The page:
COLUMBUS: Ohio’s alternative energy targets would be put on hold for two years as a legislative panel studies their impact under a compromise accepted Wednesday on a closely watched Senate bill.
The mandates for state utilities to use energy sources including solar, wind and biofuels have been hotly debated since Ohio put them in place in 2008. Legislation revising the standards appears poised to move quickly through the Statehouse this week.
Proponents say such targets promote environmentally friendly alternatives to fossil fuels and create high-tech jobs in the growing alternative-energy sector. Opponents contend they drive up prices for average electric consumers who have been given little choice in the matter.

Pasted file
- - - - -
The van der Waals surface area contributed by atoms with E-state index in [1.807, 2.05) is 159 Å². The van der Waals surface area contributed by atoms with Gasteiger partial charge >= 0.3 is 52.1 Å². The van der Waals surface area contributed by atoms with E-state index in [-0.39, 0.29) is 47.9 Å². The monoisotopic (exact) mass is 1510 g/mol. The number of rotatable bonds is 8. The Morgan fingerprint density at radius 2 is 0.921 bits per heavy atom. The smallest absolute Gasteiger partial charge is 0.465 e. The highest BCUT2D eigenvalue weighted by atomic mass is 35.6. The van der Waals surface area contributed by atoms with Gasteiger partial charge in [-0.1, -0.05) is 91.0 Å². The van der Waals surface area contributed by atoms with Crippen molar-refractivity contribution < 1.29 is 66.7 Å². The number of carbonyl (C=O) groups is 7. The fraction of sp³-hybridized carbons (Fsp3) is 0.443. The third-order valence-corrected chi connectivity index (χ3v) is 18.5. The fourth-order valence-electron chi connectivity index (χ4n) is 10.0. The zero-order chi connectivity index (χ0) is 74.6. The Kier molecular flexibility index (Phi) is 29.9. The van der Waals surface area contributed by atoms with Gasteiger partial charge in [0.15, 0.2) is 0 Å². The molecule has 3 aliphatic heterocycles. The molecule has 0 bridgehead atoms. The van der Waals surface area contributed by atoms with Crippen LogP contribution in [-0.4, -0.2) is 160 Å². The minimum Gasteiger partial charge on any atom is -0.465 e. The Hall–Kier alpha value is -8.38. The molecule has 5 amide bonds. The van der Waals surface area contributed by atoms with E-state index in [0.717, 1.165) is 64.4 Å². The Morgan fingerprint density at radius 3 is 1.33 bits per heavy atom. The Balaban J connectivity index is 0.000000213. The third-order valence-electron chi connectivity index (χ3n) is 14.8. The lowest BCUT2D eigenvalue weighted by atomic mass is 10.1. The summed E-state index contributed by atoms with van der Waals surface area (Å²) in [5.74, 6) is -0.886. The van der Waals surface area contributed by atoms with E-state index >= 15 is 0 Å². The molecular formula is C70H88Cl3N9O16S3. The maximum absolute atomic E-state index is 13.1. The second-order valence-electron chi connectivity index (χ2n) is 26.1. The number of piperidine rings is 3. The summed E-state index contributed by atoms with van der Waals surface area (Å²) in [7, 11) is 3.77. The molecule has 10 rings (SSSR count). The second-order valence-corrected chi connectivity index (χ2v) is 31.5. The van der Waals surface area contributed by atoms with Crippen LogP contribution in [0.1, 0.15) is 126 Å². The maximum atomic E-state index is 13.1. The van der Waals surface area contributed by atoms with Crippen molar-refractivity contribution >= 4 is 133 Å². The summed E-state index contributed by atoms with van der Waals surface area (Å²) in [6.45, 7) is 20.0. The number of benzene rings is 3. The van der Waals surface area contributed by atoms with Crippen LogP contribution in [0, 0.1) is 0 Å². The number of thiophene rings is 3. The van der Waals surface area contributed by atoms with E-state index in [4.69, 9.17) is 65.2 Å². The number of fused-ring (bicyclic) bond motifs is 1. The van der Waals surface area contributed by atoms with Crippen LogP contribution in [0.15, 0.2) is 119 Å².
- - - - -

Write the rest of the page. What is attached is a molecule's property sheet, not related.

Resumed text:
Responding to broad criticism, including from the Kasich administration, the Senate Public Utilities Committee said Wednesday it was again backing off efforts to effectively repeal the mandates through a permanent moratorium. Various earlier attempts have also failed.
The compromise bill would allow the phase-in of the standards to continue as planned if lawmakers don’t act on the 12-member study panel’s recommendations at the end of two years. The panel would include six representatives and six senators, up to four from each chamber of a single political party.
Current law requires utilities to produce 12.5 percent of energy from renewable sources and 12.5 percent from advanced sources by 2025. The rewrite says the phase-in would conclude in 2027 to allow for the two-year hiatus.
The amended bill removes a requirement that half of renewable energy resources come from in-state facilities and requires utilities to disclose alternative energy costs to customers. Those customers could opt out of higher-cost alternative energy if it amounts to 3 percent or more of their bills.